Civil War Web site gears up
State promoting events for war’s 150th anniversary
By Matt Lakin
Posted February 8, 2010
With just one year to go until the Civil War’s 150th anniversary, history lovers across Tennessee have taken their battle for the past to a new front – cyberspace.
The Tennessee Civil War Sesquicentennial Commission and the state Department of Tourist Development launched a new Web site this month to help promote events planned statewide for the war’s anniversary, which will stretch from 2011-2015.
The Web site – www.tncivilwar150.com – remains a work in progress but has already drawn praise from East Tennessee historians and preservationists.
"I thought the site was very comprehensive," said Cherel Henderson, executive director of the East Tennessee Historical Society. "It has something for everybody, whether casual tourists or hard-core history buffs. I think it’s significant that the state worked together with historical organizations to do this."
The Web site consists of five main sections, each with photos and video. The section on history offers a basic primer on the Civil War in Tennessee and its impact on Tennesseans. A time line walks visitors through the major battles, political campaigns and other events of the war, such as East Tennessee’s bridge-burnings in 1861 or the battles for Chattanooga in 1863.
A section on trails offers a statewide map along Tennessee’s Civil War Trail, which now boasts 150 markers. Those markers include sites such as Knoxville’s Old Gray Cemetery, resting place of such figures as Reconstruction-era Gov. William Gannaway "Parson" Brownlow, and Bleak House, which served as Confederate Gen. James Longstreet’s headquarters during the 1863 Siege of Knoxville.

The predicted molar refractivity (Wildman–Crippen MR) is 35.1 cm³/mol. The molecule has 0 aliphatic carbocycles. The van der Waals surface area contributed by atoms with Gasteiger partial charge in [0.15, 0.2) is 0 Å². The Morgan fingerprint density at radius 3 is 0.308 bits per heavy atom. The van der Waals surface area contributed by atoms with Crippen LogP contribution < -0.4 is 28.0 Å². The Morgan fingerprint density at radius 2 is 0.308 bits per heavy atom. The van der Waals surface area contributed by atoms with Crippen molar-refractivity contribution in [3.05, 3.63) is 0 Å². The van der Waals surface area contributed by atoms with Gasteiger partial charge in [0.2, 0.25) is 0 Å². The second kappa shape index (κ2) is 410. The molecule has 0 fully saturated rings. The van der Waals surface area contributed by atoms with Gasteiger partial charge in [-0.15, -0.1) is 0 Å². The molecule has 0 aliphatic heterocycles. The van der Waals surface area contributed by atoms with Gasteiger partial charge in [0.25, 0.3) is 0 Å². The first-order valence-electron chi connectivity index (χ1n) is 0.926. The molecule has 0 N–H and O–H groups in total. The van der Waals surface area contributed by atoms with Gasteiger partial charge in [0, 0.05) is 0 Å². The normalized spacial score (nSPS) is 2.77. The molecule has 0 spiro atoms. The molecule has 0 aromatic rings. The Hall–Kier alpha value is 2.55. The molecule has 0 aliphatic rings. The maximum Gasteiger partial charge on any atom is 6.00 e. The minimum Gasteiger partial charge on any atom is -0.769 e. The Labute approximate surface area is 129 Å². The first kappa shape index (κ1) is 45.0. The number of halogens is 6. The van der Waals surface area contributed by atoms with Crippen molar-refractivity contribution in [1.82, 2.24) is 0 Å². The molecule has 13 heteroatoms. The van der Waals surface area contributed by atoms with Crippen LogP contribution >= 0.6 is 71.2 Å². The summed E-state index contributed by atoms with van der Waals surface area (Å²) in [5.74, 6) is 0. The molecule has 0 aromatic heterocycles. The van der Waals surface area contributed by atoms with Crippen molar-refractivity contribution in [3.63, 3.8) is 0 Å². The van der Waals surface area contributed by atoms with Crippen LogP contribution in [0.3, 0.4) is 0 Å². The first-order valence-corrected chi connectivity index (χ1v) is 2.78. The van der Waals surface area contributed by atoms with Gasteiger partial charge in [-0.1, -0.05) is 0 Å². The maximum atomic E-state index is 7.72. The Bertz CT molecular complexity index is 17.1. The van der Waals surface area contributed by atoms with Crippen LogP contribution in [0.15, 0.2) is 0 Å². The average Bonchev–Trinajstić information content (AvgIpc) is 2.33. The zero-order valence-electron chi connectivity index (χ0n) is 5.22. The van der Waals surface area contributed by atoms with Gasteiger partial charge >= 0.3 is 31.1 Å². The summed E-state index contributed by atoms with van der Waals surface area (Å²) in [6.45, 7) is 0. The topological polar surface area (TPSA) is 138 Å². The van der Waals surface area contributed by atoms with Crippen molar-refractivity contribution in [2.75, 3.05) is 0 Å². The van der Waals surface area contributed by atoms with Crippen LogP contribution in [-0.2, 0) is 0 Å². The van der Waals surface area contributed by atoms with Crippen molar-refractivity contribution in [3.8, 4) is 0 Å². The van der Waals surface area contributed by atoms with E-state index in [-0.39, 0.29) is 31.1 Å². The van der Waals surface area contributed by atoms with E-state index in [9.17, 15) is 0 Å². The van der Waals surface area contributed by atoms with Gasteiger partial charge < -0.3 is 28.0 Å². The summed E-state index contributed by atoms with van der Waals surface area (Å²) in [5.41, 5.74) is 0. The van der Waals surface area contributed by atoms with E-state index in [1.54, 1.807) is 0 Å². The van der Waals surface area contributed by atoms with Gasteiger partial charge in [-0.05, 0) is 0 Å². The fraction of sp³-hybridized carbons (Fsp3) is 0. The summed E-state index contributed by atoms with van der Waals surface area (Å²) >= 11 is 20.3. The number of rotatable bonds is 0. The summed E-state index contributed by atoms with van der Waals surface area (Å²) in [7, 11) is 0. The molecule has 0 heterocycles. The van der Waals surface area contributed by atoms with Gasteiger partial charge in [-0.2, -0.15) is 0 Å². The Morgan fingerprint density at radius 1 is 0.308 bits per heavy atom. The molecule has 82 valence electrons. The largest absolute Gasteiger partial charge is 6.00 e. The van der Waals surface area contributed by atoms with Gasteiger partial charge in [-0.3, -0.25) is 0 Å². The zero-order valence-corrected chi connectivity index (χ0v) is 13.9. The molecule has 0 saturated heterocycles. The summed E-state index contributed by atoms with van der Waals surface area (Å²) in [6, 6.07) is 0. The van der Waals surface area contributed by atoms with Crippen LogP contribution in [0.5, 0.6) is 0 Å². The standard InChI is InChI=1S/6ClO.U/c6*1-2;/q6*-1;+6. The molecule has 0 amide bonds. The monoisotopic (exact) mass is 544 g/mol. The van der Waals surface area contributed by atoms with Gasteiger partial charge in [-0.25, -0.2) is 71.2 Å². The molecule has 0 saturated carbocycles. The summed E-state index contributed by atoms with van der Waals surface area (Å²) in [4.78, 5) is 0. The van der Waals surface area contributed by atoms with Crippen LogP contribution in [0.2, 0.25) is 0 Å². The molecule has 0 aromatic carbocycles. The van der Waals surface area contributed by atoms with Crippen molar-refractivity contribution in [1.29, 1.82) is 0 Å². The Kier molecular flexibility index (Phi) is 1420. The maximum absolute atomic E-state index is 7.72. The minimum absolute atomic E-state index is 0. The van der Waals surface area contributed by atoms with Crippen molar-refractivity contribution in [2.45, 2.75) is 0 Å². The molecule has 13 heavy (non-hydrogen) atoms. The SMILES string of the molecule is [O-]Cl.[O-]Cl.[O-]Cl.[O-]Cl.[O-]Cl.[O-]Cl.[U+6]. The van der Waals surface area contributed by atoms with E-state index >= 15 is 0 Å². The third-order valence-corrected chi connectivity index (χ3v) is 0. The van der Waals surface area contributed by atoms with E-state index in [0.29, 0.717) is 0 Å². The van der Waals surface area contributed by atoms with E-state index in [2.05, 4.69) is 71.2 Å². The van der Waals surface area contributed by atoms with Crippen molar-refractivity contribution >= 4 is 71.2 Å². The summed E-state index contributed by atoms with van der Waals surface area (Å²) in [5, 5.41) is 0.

A section on attractions highlights local museums and battlefields, and a section on teaching tools offers lesson plans for schools.
"We hope to grow the site even more as the anniversary gets closer," said Carroll Van West, a professor of history at Middle Tennessee State University in Murfreesboro and co-chairman of the state’s Civil War Sesquicentennial Commission.
The Web site also promotes five conferences to be held around the state during the sesquicentennial, each focusing on a separate aspect of the war. Knoxville hosts its conference in 2015 on Reconstruction.
Henderson said the society plans to post its own calendar on the ETHS Web site to promote other events close to home.
"We’ll be maintaining that calendar for the region," she said. "There’ll be lots of seminars and programs at the local level. We want to have an annual series of exhibits that stretch through 1861-1865 that we’re hoping can travel across the region."
Other events planned or under discussion include a 2012 exhibit at the East Tennessee History Center on Abraham Lincoln and the Constitution, sponsored by the American Library Association and the National Constitutional Center, and a restaging of the 1890 Blue-Gray Reunion, one of the first nation’s first events to bring together veterans from North and South.
"We’d love to recreate the reunion," Henderson said. "But it would be hard to have a major encampment downtown. We’d have to work out a location."
She and others expect interest in the war to boom over the next few years and hope an online presence will help feed that interest.
"The site certainly has a lot of potential, and it looks like it’s got a lot to offer," said Steve Cotham, Knox County historian and director of the McClung Historical Collection.
© 2010, Knoxville News Sentinel Co.